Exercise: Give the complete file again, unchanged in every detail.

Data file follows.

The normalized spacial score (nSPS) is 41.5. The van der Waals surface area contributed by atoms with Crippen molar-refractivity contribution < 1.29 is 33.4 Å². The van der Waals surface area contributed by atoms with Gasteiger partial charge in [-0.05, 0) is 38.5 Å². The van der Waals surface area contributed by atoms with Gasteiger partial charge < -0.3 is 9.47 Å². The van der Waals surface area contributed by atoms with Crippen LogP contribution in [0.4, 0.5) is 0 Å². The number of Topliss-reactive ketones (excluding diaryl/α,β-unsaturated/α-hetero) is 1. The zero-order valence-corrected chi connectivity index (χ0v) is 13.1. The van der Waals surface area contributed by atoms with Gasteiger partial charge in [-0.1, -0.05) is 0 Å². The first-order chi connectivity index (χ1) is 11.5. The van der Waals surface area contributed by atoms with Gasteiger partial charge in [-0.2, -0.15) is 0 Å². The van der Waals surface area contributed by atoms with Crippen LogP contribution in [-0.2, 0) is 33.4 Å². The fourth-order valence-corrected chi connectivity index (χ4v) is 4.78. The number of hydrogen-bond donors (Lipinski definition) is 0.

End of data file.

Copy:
The normalized spacial score (nSPS) is 41.5. The van der Waals surface area contributed by atoms with Crippen molar-refractivity contribution < 1.29 is 33.4 Å². The van der Waals surface area contributed by atoms with Gasteiger partial charge in [-0.05, 0) is 38.5 Å². The van der Waals surface area contributed by atoms with Gasteiger partial charge < -0.3 is 9.47 Å². The van der Waals surface area contributed by atoms with Crippen LogP contribution in [0.4, 0.5) is 0 Å². The number of Topliss-reactive ketones (excluding diaryl/α,β-unsaturated/α-hetero) is 1. The zero-order valence-corrected chi connectivity index (χ0v) is 13.1. The van der Waals surface area contributed by atoms with Gasteiger partial charge in [-0.1, -0.05) is 0 Å². The first-order chi connectivity index (χ1) is 11.5. The van der Waals surface area contributed by atoms with Gasteiger partial charge in [-0.2, -0.15) is 0 Å². The van der Waals surface area contributed by atoms with Crippen LogP contribution in [-0.2, 0) is 33.4 Å². The fourth-order valence-corrected chi connectivity index (χ4v) is 4.78. The number of hydrogen-bond donors (Lipinski definition) is 0.